Rideau Hall, Friday, June 10, 2009.
My husband, Jean-Daniel Lafond, and I are delighted to welcome you to Rideau Hall for the presentation of the Michener Award for Journalism, which was named after my predecessor, whose motto was “Truth in the Service of Freedom.” This could also very well be the motto for journalism.
The journalist I was and the Governor General I am know that journalism plays a vital role in asserting the civic responsibility of a community, a country and the world. I know because I grew up in a country where journalists who dared to challenge censorship and tyranny were assassinated.
I know because when I was a journalist, I kept in mind and at heart the example set by those journalists who pursued the truth, often risking their lives to do so.
I know because during the State and official visits I have made as Governor General of Canada to Africa, Afghanistan, South America and Europe, and during my trips all across this country, I have seen that the pens, microphones and cameras wielded by journalists can also act as instruments of social transformation.
As I said at the 2006 Canadian Press Dinner in Halifax, journalism does not consist merely of reporting the news to the public; it is also a means of holding a magnifying glass up to world rather than a funhouse mirror. The world in which we live today is sometimes an enigma, a maze without landmarks, or opportunities for reflection or analysis.
We are voraciously, continuously bombarded with information; this often leaves us stunned, if not dumbfounded, and we have no way of stepping back to consider it all.
Faced with a world that always seems to be in crisis, robbed of its dignity, stripped of its beauty, divided in its fragility, warming at its poles, and assaulted by the fluctuations of its economies, we must also be given the power to reflect, raise our awareness and seek clarification.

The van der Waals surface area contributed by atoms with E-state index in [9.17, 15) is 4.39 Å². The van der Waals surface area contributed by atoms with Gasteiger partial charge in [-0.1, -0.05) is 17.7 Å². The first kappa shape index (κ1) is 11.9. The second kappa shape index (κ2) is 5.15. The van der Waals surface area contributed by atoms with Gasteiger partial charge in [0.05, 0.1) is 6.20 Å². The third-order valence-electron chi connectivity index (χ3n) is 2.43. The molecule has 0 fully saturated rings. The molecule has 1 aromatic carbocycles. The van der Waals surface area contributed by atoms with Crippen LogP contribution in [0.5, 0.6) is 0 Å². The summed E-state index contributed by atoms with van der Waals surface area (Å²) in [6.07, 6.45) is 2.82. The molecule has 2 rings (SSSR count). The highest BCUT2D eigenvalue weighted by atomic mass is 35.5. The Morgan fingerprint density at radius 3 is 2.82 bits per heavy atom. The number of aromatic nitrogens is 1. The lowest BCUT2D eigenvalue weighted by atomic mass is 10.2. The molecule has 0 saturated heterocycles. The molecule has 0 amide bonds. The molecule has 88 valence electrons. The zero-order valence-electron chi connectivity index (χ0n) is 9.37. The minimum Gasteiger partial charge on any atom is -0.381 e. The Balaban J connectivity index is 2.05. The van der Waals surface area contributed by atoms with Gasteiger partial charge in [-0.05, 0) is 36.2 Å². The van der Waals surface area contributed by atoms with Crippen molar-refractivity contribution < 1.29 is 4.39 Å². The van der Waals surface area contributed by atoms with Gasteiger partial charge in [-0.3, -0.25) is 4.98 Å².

I think that that is the most important – and noble – aspect of your profession. I strongly and unfailingly believe in a journalism that insists on the art of reflection, the art of nuance.
It is an art that listens to the life that is being lived, as the writer Nicole Brossard once put it, an art that helps us learn key lessons for the future.
It is an art that the six finalists we are honouring tonight have mastered admirably: their quest for the truth and – dare I say – stubbornness have had a very real and decisive influence on society as a whole.
Whether through an investigation of the use of tasers, the governance of a post-secondary educational institution, the efficiency of an emergency 911 call system, measures to stop the spread of infection in hospitals, the high levels of lead in the toys sold in this country or improving First Nations child support services in Canada, information in the service of truth won over inaction every time.
Each of the finalists deserves our thanks and congratulations.
Congratulations too to Ed Struzik, a senior writer with the Edmonton Journal, and this year’s recipient of the Michener-Deacon Fellowship.
I was particularly touched by his project, which will help Canadians better understand the Arctic sovereignty issue.
As you know, I have just returned from a trip to the Canadian Arctic to celebrate the 10th anniversary of the creation of the Nunavut government. I met with the people there and, as I am every time I cross the 60th parallel, I was struck by the generosity and ingenuity of the women, men and youth who have, for thousands of years, inhabited the land that makes up 20 percent of Canada’s landmass.
Also striking, and unfortunate, is our misunderstanding of the realities, traditions, achievements and wealth of the Arctic, although I am certain that Mr. Struzik will help remedy this with insight and awareness.
Finally, I would like to offer my heartfelt and sincerest thanks to all those present tonight for their constant professional vigilance and tireless efforts to help us better understand the world.
You are our guiding light, and because of you, the world is a little less confusing and we feel a little less lost.
Thank you very much.
Her Excellency Michaëlle Jean
Governor General of Canada
Rideau Hall, Ottawa
June 10, 2009